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Isaiah 52:13-15 meaning

Isaiah begins his fourth Servant Song prophesying about the Messiah. It speaks of how the Messiah will prosper and be exalted before making predictions that would likely have been difficult to reconcile with what the Israelites believed about the Messiah, because it appears to conflict with other predictions of the Messiah as a conquering king. Isaiah describes the Messiah's appearance as "marred" and predicts that He will redeem the Gentiles. He ends this opening portion of the final Servant Song predicting that the Gentiles will recognize the Messiah as their Savior without previously being told about Him. This Messianic prophecy is commonly known as the Suffering Servant prophecy.

The end of Isaiah chapter 52 begins a new song. Unlike the previous song (Isaiah 52:7-10) which was uttered in the voice of Isaiah on behalf of the LORD, this new song is sung in the voice of the LORD. It is a prophecy about the Messiah, who is described as My servant.

This is the beginning of the fourth "Servant Song" in Isaiah. The Old Testament predicts both a suffering servant Messiah as well as a victorious king Messiah. Jewish tradition calls the suffering servant Messiah "Son of Joseph" and the victorious king Messiah "Son of David." Some schools of thought held that there would be two messiahs ("anointed ones"). Jesus fulfills both. In His first advent on the earth, Jesus fulfilled the suffering servant prophecies. In His second advent on the earth, He will fulfill the conquering king prophecies.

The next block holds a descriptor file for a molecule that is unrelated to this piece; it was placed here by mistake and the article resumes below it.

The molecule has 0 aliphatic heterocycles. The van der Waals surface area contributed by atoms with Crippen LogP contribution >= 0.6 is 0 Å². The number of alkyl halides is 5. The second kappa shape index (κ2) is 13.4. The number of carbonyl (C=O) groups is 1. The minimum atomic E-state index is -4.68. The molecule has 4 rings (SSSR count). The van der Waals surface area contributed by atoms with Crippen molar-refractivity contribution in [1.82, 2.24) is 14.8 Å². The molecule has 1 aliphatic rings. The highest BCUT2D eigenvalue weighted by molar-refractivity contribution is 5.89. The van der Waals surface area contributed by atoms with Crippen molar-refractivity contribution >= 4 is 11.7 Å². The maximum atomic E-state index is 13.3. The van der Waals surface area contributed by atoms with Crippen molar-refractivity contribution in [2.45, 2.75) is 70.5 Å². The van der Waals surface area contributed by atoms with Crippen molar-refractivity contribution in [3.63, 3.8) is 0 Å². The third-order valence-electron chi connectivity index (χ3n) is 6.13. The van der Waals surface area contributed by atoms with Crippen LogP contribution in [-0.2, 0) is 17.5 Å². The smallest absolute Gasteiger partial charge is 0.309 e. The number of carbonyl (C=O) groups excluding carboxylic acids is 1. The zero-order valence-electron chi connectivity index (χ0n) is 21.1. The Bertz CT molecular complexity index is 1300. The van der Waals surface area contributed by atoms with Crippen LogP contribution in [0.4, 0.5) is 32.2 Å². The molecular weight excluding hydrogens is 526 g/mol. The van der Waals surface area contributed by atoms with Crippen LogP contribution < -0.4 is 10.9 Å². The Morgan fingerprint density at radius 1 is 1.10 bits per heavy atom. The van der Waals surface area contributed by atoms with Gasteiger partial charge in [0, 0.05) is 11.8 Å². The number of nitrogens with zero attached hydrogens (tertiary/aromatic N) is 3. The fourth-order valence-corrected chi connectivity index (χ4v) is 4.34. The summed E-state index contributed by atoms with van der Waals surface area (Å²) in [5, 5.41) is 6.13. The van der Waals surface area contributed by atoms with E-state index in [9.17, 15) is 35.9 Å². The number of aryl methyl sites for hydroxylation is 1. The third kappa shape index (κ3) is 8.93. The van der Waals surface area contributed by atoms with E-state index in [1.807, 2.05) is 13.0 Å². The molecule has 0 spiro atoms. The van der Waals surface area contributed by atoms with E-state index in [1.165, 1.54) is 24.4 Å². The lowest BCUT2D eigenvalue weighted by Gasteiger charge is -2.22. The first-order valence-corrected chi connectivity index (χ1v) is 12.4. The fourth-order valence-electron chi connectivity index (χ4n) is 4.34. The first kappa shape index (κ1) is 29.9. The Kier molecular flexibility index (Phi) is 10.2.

The first "Servant Song" of Isaiah is found in Isaiah 42:1-4. It prophesies that the Messiah will bring forth justice but will not be quarrelsome. He will be so gentle, "a bruised reed He will not break" (Isaiah 42:3). This Servant Song is quoted by Matthew as a demonstration of Jesus being the Messiah by virtue of having fulfilled this prophecy after He walks away from an escalating confrontation with the Pharisees over His healing on the Sabbath (Matthew 12:18-21).

The second "Servant Song" of Isaiah is found in Isaiah 49:1-6. It prophesies that the Messiah will be set apart as God's servant from His mother's womb. And He will be sent like an arrow from the LORD to accomplish His mission, which will be to redeem the nations. This song is quoted by the devout man, Simeon, when his old eyes saw the baby Jesus, the infant Messiah.

"For my eyes have seen Your salvation,
 Which You have prepared in the presence of all peoples,
A Light of revelation to the Gentiles,
And the glory of Your people Israel."
(Luke 2:30-32)